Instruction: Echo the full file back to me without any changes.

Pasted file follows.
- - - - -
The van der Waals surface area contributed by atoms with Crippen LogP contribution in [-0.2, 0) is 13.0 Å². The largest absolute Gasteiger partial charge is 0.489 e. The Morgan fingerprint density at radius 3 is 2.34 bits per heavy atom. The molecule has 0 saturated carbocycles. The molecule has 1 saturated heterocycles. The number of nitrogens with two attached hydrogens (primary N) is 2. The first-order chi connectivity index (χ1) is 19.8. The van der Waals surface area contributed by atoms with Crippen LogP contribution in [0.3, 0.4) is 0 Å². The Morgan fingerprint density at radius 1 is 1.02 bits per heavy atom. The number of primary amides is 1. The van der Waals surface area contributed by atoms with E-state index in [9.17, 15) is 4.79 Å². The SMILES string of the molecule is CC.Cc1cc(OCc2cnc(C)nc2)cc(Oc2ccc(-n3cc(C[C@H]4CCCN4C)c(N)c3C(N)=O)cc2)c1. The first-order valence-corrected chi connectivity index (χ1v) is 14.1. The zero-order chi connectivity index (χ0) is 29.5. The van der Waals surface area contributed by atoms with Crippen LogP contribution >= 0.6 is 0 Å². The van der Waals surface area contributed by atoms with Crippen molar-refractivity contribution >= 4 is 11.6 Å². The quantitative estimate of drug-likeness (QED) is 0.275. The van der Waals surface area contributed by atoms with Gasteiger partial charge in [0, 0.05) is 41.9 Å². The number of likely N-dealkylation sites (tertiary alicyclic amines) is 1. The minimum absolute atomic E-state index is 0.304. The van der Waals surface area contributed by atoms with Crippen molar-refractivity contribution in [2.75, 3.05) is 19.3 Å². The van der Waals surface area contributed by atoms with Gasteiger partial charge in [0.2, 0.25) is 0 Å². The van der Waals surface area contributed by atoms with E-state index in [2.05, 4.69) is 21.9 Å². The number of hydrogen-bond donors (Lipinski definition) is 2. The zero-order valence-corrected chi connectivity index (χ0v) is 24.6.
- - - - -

The van der Waals surface area contributed by atoms with Crippen LogP contribution in [-0.2, 0) is 13.0 Å². The largest absolute Gasteiger partial charge is 0.489 e. The Morgan fingerprint density at radius 3 is 2.34 bits per heavy atom. The molecule has 0 saturated carbocycles. The molecule has 1 saturated heterocycles. The number of nitrogens with two attached hydrogens (primary N) is 2. The first-order chi connectivity index (χ1) is 19.8. The van der Waals surface area contributed by atoms with Crippen LogP contribution in [0.3, 0.4) is 0 Å². The Morgan fingerprint density at radius 1 is 1.02 bits per heavy atom. The number of primary amides is 1. The van der Waals surface area contributed by atoms with E-state index in [9.17, 15) is 4.79 Å². The SMILES string of the molecule is CC.Cc1cc(OCc2cnc(C)nc2)cc(Oc2ccc(-n3cc(C[C@H]4CCCN4C)c(N)c3C(N)=O)cc2)c1. The first-order valence-corrected chi connectivity index (χ1v) is 14.1. The zero-order chi connectivity index (χ0) is 29.5. The van der Waals surface area contributed by atoms with Crippen LogP contribution >= 0.6 is 0 Å². The van der Waals surface area contributed by atoms with Crippen molar-refractivity contribution >= 4 is 11.6 Å². The quantitative estimate of drug-likeness (QED) is 0.275. The van der Waals surface area contributed by atoms with Gasteiger partial charge in [0, 0.05) is 41.9 Å². The number of likely N-dealkylation sites (tertiary alicyclic amines) is 1. The minimum absolute atomic E-state index is 0.304. The van der Waals surface area contributed by atoms with Crippen molar-refractivity contribution in [2.75, 3.05) is 19.3 Å². The van der Waals surface area contributed by atoms with Gasteiger partial charge in [0.2, 0.25) is 0 Å². The van der Waals surface area contributed by atoms with E-state index in [2.05, 4.69) is 21.9 Å². The number of hydrogen-bond donors (Lipinski definition) is 2. The zero-order valence-corrected chi connectivity index (χ0v) is 24.6.